Thursday, September 19, 2013

Fire and Ice: Student Night


Nothing says “college” like free food and dancing; however, despite an abundance of ice pops and beats by Athens favorite DJ Mahogany, the heart of last Thursday’s Student Night at the museum lay in exposing students to the museum’s current exhibitions and opportunities. The theme was “Fire and Ice”: a concept inspired by Ann Bonfoey Taylor’s fiery passion for fashion in the snowy world of professional skiing. Her fusion of the two interests was displayed in “Fashion Independent: The Original Style of Ann Bonfoey Taylor,” the exhibition open to students throughout the event.
            The event itself was organized and executed by the Georgia Museum of Art Student Association, a collection of individuals committed to increasing the presence of art on campus and the presence of a student voice within the museum. The Association, led by museum intern Eva Berlin, holds at least one Student Night event a semester (the next will occur November 7). The collective presence of the student group is influential in drawing students to the museum and exciting interest in art and museum functions. 
            Along with the DJ and buffet table, the event offered interactive activities like crafts and photo booths that continued the theme. Visitors tested their creativity while decorating candle-holders as either fire or ice themed—the best example of each was given a prize. Meanwhile, others participated in a scavenger hunt to explore the galleries and win prizes. As for the photo booth, the Kodak moments made with props and costumes were prize enough. (Click here to see the pictures taken!)
            If you were unfortunate enough to miss out on Thursday’s good time, don’t stress: the Student Association is currently planning November’s Student Night, which will highlight the upcoming exhibition “Exuberance of Meaning: The Art Patronage of Catherine the Great (1762-1796.”   


Wednesday, September 04, 2013

Fashion Independent Events

The Georgia Museum of Art is showing a fashion film series that goes arm in arm with the exhibition “Fashion Independent: The Original Style of Ann Bonfoey Taylor.” up until September 15. Taylor wore many hats—sportswoman, socialite, pilot, designer—but it is her renowned fashion style that is on display. The exhibition consists of Taylor’s personal, custom-made wardrobe, which is highlighted by the three documentary fashion films that are being featured in the museum’s M. Smith Griffith Auditorium. The first film, “Versailles ’73: American Runway Revolution,” was presented on August 29, but there are still two amazing fashion documentaries to be seen! The movies are free and open to the public, and will be screened at 7 p.m. on Sept. 5 and Sept. 12.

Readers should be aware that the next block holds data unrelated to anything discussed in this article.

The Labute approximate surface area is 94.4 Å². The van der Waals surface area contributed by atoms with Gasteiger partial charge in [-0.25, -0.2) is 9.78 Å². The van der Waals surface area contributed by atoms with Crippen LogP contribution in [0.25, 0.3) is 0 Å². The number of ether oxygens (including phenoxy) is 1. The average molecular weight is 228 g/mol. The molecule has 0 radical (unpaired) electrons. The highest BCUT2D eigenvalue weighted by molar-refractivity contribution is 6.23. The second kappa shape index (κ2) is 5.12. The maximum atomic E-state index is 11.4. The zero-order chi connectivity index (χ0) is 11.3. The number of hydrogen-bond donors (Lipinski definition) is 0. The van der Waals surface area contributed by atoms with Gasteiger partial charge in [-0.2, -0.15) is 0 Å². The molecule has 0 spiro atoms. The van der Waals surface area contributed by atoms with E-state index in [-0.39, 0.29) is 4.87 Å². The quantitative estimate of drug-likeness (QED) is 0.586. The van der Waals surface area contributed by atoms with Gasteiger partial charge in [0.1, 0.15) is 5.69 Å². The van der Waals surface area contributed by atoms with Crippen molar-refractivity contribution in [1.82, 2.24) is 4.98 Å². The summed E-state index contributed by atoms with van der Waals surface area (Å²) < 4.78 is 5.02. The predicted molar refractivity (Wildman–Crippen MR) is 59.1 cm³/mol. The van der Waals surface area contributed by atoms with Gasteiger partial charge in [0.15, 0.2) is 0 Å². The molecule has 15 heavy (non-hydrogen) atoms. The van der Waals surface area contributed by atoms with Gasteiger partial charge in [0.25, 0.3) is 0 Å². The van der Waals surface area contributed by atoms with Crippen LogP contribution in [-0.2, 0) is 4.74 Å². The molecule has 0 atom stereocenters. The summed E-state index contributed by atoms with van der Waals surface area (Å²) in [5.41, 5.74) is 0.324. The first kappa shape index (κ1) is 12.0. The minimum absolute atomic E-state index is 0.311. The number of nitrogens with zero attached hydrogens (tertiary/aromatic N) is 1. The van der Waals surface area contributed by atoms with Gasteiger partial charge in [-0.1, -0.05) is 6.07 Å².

Both films offer a glimpse into the world of fashion—an industry filled with creativity, beauty, competition and intrigue—but focus on different parts of the multifaceted realm of style and beauty. One film peers into the modeling industry, and the other portrays the life and mind of a prominent fashion icon.

On Sept. 5, the museum will show “Girl Model,” a documentary that follows two people involved in the fashion industry: Ashley, a deeply ambivalent model scout who scours the Siberian countryside looking for fresh faces to send to the Japanese market, and one of her discoveries, Nadya, a 13-year-old plucked from her Siberian home and dropped into the center of Tokyo with promises of a profitable career. The two rarely meet again, but their stories are inextricable. As Nadya’s optimism about rescuing her family from their financial difficulties grows, her dreams contrast with Ashley’s jaded view of the industry’s corrosive influence.

The final movie being featured in the fashion film series is “Diana Vreeland: The Eye Has to Travel,” which will be presented Sept. 12. This documentary is an intimate portrait and a vibrant celebration of one of the most influential women of the 20th century, an enduring icon who has had a strong influence on the course of fashion, beauty, publishing and culture.